I initially drew the comparison to the US parties. Labor = Democrats, Liberal = Republicans. (Took a while to get that Liberal != Democrats) Using the analogies above, I assumed that I would be a Labor voter, as I tend to be a Democrat back home, but I haven't found the Labor party to be enticing in the same ways as the Democrats. And though at a fundamentals level these may be a reasonable comparisons, there is one primary difference between the parties here and those back home: the party lines are drawn on moral issues in the US.

In the states, I vote Democrat because I am pro-choice, I believe in teaching safe sex in classrooms, I believe in evolution, I support gay marriage. All moral issues, that in Australia do not define the parties. Other than a vague idea of big government vs. small government, I don't have a good sense of what really separates the parties in the US besides these moral issues.

In a way, I'm grateful to be currently living in a country where those moral decisions don't plague the government. But in another way, it makes me far less passionate about a horse to back in this election. Are they really all that different?

Friday, November 02, 2007

Bike lesson

I've made a lot of improvements on my bike in the time that I've been here. I'm a much more confident rider now, I can get a water bottle out of the cage and put it back in while riding, I can fetch things out of the pocket on my back while riding, I can open and eat a gu, I haven't fallen in 3 weeks! Today, I learned an important lesson:

Used gu wrappers should not be tucked into the leg of your shorts

I'm never quite sure what to do with the wrappers cause we never stop at all, let alone, near a trash can. So I'm left deciding where to put them, I have been putting them back into my back pocket, but as I've been doing longer rides (60K today!) I need more gu, and everything, including my keys, starts to get a bit sticky. So I decided I would try just tucking it into the leg of my shorts. Easy. About 30K later, I realize the back of my knee is sticking together on every stroke. The gu has melted down my leg. So I think, maybe I can just rub it in with the sweat, and it will be less sticky. Still sticky, only now my left hand is sticky as well. Ok, I can lick that off. Except that I have to brake, now my handlebars are sticky as well. By the time I got home, I think everything was covered in gu. Fantastic.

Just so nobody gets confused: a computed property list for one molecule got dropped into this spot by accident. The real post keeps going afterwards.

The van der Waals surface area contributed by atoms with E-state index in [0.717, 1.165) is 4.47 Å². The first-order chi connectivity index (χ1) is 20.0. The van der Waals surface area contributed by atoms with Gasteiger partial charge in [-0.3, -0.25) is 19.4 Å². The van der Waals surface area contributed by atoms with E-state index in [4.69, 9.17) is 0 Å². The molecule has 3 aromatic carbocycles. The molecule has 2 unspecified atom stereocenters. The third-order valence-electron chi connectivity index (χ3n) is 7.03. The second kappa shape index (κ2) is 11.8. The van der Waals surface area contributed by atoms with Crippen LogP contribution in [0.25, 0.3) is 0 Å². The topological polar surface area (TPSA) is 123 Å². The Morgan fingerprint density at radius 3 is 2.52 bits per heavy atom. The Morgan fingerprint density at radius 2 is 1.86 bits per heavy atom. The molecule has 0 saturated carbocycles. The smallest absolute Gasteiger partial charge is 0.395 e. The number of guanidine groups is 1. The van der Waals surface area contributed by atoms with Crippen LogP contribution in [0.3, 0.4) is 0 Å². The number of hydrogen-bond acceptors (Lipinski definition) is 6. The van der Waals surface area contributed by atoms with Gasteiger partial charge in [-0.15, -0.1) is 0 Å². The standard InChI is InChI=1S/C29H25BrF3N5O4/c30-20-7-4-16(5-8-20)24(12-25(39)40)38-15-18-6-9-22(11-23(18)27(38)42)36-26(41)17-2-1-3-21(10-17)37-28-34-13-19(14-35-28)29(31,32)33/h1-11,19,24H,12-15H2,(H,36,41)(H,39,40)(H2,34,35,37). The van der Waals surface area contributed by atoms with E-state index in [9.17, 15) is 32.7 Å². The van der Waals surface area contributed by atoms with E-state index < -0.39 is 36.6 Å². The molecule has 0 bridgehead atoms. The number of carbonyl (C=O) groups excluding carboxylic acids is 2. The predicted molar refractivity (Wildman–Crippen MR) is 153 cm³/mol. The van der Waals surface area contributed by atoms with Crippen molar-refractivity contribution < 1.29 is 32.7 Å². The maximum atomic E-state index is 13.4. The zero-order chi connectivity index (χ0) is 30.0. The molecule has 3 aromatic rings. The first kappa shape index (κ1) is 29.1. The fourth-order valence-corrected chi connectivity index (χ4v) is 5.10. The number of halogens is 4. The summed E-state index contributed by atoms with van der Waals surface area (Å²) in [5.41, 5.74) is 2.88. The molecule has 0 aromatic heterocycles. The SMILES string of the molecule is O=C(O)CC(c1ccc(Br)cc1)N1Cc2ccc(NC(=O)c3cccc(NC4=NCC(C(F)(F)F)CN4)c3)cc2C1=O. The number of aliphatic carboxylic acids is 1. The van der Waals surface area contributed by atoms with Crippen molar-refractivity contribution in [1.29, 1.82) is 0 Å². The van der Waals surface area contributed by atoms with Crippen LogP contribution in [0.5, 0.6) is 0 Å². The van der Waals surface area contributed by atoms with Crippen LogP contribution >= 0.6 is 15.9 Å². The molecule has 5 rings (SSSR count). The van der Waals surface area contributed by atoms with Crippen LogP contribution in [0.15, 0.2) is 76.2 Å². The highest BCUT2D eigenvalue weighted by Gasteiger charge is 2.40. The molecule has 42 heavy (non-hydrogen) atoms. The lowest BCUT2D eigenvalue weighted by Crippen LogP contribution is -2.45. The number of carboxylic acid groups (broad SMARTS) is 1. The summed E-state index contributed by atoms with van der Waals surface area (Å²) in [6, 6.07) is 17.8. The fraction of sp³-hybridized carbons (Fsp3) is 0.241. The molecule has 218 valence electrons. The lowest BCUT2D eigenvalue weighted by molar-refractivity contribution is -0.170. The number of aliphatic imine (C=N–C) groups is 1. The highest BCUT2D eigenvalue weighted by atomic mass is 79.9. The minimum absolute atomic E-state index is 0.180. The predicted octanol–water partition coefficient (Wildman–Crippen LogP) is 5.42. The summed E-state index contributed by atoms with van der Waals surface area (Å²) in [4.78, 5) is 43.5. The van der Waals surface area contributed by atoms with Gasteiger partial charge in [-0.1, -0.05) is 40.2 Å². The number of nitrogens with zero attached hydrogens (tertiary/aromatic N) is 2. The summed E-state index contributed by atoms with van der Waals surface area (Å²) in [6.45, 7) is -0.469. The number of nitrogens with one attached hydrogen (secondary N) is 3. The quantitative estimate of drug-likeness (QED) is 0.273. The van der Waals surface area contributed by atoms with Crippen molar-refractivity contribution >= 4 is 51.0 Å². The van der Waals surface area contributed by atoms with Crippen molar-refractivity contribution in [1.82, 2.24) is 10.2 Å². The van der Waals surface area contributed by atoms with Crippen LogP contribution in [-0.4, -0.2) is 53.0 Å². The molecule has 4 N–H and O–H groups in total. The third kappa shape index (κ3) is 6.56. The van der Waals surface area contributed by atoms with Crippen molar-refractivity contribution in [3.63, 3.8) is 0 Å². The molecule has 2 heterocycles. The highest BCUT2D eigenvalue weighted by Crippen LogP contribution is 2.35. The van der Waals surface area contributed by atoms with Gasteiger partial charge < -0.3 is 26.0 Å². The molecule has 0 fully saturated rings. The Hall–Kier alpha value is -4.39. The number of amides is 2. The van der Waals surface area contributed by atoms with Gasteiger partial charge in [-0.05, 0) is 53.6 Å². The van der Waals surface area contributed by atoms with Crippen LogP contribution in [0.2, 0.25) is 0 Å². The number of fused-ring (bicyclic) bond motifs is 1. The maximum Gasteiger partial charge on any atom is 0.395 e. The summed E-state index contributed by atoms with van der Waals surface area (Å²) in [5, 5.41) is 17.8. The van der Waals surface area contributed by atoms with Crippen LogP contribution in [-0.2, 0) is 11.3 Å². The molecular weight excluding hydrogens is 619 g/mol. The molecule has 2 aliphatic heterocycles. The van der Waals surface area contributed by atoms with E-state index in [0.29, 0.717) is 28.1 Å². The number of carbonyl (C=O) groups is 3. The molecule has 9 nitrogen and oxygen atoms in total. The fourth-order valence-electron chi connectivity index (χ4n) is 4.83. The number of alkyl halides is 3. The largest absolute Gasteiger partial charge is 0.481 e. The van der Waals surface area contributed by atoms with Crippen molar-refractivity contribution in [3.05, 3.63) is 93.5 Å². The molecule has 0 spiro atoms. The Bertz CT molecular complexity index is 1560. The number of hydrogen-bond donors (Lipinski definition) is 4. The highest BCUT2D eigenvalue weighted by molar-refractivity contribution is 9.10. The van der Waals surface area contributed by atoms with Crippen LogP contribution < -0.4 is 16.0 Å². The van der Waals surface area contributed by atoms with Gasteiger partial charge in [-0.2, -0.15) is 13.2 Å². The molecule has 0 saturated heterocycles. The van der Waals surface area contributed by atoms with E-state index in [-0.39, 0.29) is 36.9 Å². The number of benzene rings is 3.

Off to clean my bike and buy a shirt with more than one back pocket.

Thursday, November 01, 2007

Scary Cookies

To bring a little American holiday cheer to Australia, I decided to bake some Halloween cookies. Although, I can't really remember the last time I baked Halloween cookies, I do remember the last time I baked Christmas cookies, so I felt confident in my abilities. Unfortunately, several factors conspired against me to make some of the most homemade cookies, I think I've ever made.

  1. I didn't have Halloween cookie cutters, so I cut out stencils from paper, and traced around them with a knife. Maybe this seems obvious, but this step was incredibly time intensive.
  2. In the time it took to cut out the cookies, the dough would get too warm (tropics, right?) to manipulate onto the tray
  3. How many grams is one cup of butter? The internet suggest 240g, I'm still unconvinced.
  4. My oven doesn't fit a standard cookie (or biscuit) sheet. I learned this, having finally negotiated my first batch of cookies onto the sheet, and nope, doesn't fit the long ways, ok, and doesn't fit the short way. Hmmm. I ended up baking them with the sheet at an angle, the one way it would fit, making some cookies much closer to the heating element than others, and all of them battling the forces of gravity.
  5. I set butter out to come to room temperature for the icing, when I came back the butter was not just softened, it was a puddle, making my icing then a bit thinner than anticipated.
  6. All iced cookies then went into the fridge to firm up the icing. Promptly upon removing them the icing began to melt once again, so that jack-o-lanterns had smeared their smiles by the time they reached work.

Much to my surprise most of them got eaten, and it did remind folks that it was Halloween. I guess that's the point.